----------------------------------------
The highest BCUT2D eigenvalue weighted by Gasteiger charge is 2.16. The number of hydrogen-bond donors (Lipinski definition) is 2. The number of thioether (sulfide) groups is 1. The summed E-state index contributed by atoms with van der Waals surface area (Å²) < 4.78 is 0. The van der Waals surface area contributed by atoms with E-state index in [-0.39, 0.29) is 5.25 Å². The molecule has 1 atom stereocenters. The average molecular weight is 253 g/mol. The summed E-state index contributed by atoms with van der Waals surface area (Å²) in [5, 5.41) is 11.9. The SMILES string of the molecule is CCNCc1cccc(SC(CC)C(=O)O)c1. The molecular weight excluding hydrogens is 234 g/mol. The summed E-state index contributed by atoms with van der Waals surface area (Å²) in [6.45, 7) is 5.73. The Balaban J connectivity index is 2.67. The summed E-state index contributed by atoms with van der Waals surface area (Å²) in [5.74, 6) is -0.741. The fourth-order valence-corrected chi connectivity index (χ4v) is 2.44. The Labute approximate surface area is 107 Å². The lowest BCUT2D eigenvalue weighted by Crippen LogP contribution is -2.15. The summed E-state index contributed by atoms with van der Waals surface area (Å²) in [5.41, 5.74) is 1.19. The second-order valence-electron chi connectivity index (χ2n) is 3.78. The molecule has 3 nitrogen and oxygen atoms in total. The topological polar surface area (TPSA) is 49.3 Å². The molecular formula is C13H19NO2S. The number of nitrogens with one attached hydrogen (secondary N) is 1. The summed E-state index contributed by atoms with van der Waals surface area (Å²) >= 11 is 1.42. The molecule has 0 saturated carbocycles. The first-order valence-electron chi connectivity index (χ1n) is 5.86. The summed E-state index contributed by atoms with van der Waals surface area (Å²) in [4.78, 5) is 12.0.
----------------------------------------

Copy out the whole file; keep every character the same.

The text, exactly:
The highest BCUT2D eigenvalue weighted by Gasteiger charge is 2.16. The number of hydrogen-bond donors (Lipinski definition) is 2. The number of thioether (sulfide) groups is 1. The summed E-state index contributed by atoms with van der Waals surface area (Å²) < 4.78 is 0. The van der Waals surface area contributed by atoms with E-state index in [-0.39, 0.29) is 5.25 Å². The molecule has 1 atom stereocenters. The average molecular weight is 253 g/mol. The summed E-state index contributed by atoms with van der Waals surface area (Å²) in [5, 5.41) is 11.9. The SMILES string of the molecule is CCNCc1cccc(SC(CC)C(=O)O)c1. The molecular weight excluding hydrogens is 234 g/mol. The summed E-state index contributed by atoms with van der Waals surface area (Å²) in [6.45, 7) is 5.73. The Balaban J connectivity index is 2.67. The summed E-state index contributed by atoms with van der Waals surface area (Å²) in [5.74, 6) is -0.741. The fourth-order valence-corrected chi connectivity index (χ4v) is 2.44. The Labute approximate surface area is 107 Å². The lowest BCUT2D eigenvalue weighted by Crippen LogP contribution is -2.15. The summed E-state index contributed by atoms with van der Waals surface area (Å²) in [5.41, 5.74) is 1.19. The second-order valence-electron chi connectivity index (χ2n) is 3.78. The molecule has 3 nitrogen and oxygen atoms in total. The topological polar surface area (TPSA) is 49.3 Å². The molecular formula is C13H19NO2S. The number of nitrogens with one attached hydrogen (secondary N) is 1. The summed E-state index contributed by atoms with van der Waals surface area (Å²) >= 11 is 1.42. The molecule has 0 saturated carbocycles. The first-order valence-electron chi connectivity index (χ1n) is 5.86. The summed E-state index contributed by atoms with van der Waals surface area (Å²) in [4.78, 5) is 12.0.